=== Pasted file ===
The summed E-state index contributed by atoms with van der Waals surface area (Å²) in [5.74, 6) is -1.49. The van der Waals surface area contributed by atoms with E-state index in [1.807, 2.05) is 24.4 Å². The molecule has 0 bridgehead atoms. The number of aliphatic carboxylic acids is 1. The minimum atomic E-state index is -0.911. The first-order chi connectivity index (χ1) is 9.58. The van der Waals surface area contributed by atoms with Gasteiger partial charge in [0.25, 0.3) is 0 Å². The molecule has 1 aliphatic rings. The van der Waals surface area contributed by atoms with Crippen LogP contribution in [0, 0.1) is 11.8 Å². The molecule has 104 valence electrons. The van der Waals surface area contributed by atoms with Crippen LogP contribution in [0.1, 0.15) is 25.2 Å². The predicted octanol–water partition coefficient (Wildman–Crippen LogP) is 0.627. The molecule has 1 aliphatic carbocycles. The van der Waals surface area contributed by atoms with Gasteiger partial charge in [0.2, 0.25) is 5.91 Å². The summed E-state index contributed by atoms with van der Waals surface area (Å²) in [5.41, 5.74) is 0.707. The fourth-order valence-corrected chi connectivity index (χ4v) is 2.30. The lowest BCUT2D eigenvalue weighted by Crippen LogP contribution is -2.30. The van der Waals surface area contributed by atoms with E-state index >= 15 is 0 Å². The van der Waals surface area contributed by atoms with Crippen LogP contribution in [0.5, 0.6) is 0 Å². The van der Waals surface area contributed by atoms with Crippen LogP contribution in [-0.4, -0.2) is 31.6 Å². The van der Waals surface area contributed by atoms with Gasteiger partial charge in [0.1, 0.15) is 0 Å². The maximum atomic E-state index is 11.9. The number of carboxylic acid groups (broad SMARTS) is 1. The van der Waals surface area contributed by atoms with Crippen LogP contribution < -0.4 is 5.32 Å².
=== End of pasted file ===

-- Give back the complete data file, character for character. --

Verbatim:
The summed E-state index contributed by atoms with van der Waals surface area (Å²) in [5.74, 6) is -1.49. The van der Waals surface area contributed by atoms with E-state index in [1.807, 2.05) is 24.4 Å². The molecule has 0 bridgehead atoms. The number of aliphatic carboxylic acids is 1. The minimum atomic E-state index is -0.911. The first-order chi connectivity index (χ1) is 9.58. The van der Waals surface area contributed by atoms with Gasteiger partial charge in [0.25, 0.3) is 0 Å². The molecule has 1 aliphatic rings. The van der Waals surface area contributed by atoms with Crippen LogP contribution in [0, 0.1) is 11.8 Å². The molecule has 104 valence electrons. The van der Waals surface area contributed by atoms with Crippen LogP contribution in [0.1, 0.15) is 25.2 Å². The predicted octanol–water partition coefficient (Wildman–Crippen LogP) is 0.627. The molecule has 1 aliphatic carbocycles. The van der Waals surface area contributed by atoms with Gasteiger partial charge in [0.2, 0.25) is 5.91 Å². The summed E-state index contributed by atoms with van der Waals surface area (Å²) in [5.41, 5.74) is 0.707. The fourth-order valence-corrected chi connectivity index (χ4v) is 2.30. The lowest BCUT2D eigenvalue weighted by Crippen LogP contribution is -2.30. The van der Waals surface area contributed by atoms with E-state index >= 15 is 0 Å². The van der Waals surface area contributed by atoms with Crippen LogP contribution in [0.5, 0.6) is 0 Å². The van der Waals surface area contributed by atoms with Crippen LogP contribution in [-0.4, -0.2) is 31.6 Å². The van der Waals surface area contributed by atoms with Gasteiger partial charge in [0.1, 0.15) is 0 Å². The maximum atomic E-state index is 11.9. The number of carboxylic acid groups (broad SMARTS) is 1. The van der Waals surface area contributed by atoms with Crippen LogP contribution < -0.4 is 5.32 Å².